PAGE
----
Just Married!

Paul and I have not posted lately because we’ve been preoccupied with a very special event—our wedding! Yes, we got married on February 20 and then hosted a celebration dinner on February 21 at Chef Geoff’s restaurant in DC. And yes, Virginia wines helped to make the event very memorable.

weddingWe were officially married at the DC Courthouse on February 20 at 11:30 AM. Our good friends, Jill and Michael Dail as well as family members that included my parents, sister, brother-in-law, nephew and Paul’s mom joined us to witness the brief ceremony. The Dails then treated us all to a spectacular lunch at Black Salt restaurant. ShapsA round of bubbles paired nicely with fresh oysters from both the New York and Rappahannock beds; seafood entrees that included crab cakes and pasta topped with ahi tuna proved to be perfect matches with the Michael Shaps Wild Meadow Vineyard Chardonnay 2010.

The celebration dinner was held on the next day, and Mother Nature threw a day’s worth of snow, ice, and freezing temperatures our way. However, we were not deterred, and family and friends gathered at Chef Geoff’s restaurant that evening. Dinner options included crab cakes, hanger steak, and pasta tossed with a walnut pesto. Cabernet Franc Reserve_230x627 Viognier Reserve_230x627Barboursville’s Viognier Reserve 2012 and Cabernet Franc Reserve 2012 were poured for our guests. We all had a wonderful time in spite of the wintry mix falling outdoors; in fact, the evening seemed to fly by all too quickly. Before we knew it, Paul and I were cutting the wedding cake and bidding adieu to guests who made us feel very special.

Virginia wines have always played a special role in our relationship, and we were very excited to be able to enjoy these special wines during our very special weekend. Hosting a special occasion at a favorite venue? Ask the events planner to serve Virginia wine, and mention that Virginia Wine Time made the suggestion.

Wining and Dining at Williamsburg Winery Pt. 2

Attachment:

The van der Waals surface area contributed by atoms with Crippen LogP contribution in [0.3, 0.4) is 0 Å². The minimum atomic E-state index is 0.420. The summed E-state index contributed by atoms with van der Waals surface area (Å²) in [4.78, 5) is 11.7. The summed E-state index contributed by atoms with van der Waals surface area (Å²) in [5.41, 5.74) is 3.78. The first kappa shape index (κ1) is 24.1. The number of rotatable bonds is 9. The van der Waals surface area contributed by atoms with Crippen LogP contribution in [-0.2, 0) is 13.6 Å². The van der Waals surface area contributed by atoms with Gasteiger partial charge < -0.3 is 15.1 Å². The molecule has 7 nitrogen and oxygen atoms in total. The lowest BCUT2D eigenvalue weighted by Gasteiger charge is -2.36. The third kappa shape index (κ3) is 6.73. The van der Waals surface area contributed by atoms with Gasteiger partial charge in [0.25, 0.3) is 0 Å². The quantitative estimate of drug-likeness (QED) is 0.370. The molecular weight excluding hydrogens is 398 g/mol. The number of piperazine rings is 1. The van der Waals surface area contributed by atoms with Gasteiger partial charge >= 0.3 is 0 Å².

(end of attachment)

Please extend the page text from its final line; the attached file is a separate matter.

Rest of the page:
So our extraordinary weekend at Williamsburg Winery included a four-course dinner prepared by chef Ika Zaken and held in the Wedmore Place’s Café Provencal. The menu including wine pairings are presented here:

First Course:
Vol-Au-Vent—creamed mushrooms, puff pastry, port reduction
Paired with: 2011 Matthew’s Chardonnay

Second Course:
Monk Fish with artichoke and Winter Green Risotto, snow peas, lobster cream
Paired with: 2013 Viognier (This was my favorite course and pairing of the night.)

Third Course:
Lamb Saddle with cannellini beans, baby kale, roasted tomatoes, lamb jus
Paired with: 2010 Trianon

Fourth Course:
Wild boar, daube provencal with carrots, pearl onions, forest mushroom, butternut squash polenta
Paired with: 2010 Adagio (ok—this ties with the second course as my favorite course and pairing of the night.)

Dessert:
Crème caramel with caramel sauce

dinner

Our appetites were certainly sated after the day’s culinary delights. However, a special word must be mentioned for the Wedmore Place and its wonderful staff. The Wedmore Place took us back to a colonial period but with modern amenities. Our room was decorated with period furnishing and warmed by a fireplace; the bathroom was first rate with refreshingly scented body products. Breakfast was continental style with the world’s fluffiest croissants and a wonderful quiche that complemented fresh-brewed coffee. The Wedmore staff could not have been more polite and accommodating, and we look forward to a future visit to the Wedmore Place.

The 6th Annual Virginia Sparkling Tasting concluded our weekend of food and wine; however, before we left the Williamsburg Winery and Wedmore Place, I made certain to purchase a few bottles of our favorite wines. Looking for a local getaway that includes world-class cuisine, wines, and accommodations? Then plan a visit to Williamsburg Winery and then book a stay at the Wedmore Place. Of course, please mention that Virginia Wine Time sent you.

Wining and Dining at Williamsburg Winery

So the day before the 6th Annual Sparkling Tasting, bloggers, writers, and other wine industry folks were invited to a lunch, wine tasting, and dinner at Williamsburg Winery. The event allowed winemaker Matthew Meyer to showcase his excellent winemaking talents; however, chef Ika Zaken’s superb skills in the kitchen allowed for Meyer’s wines to shine even more brightly.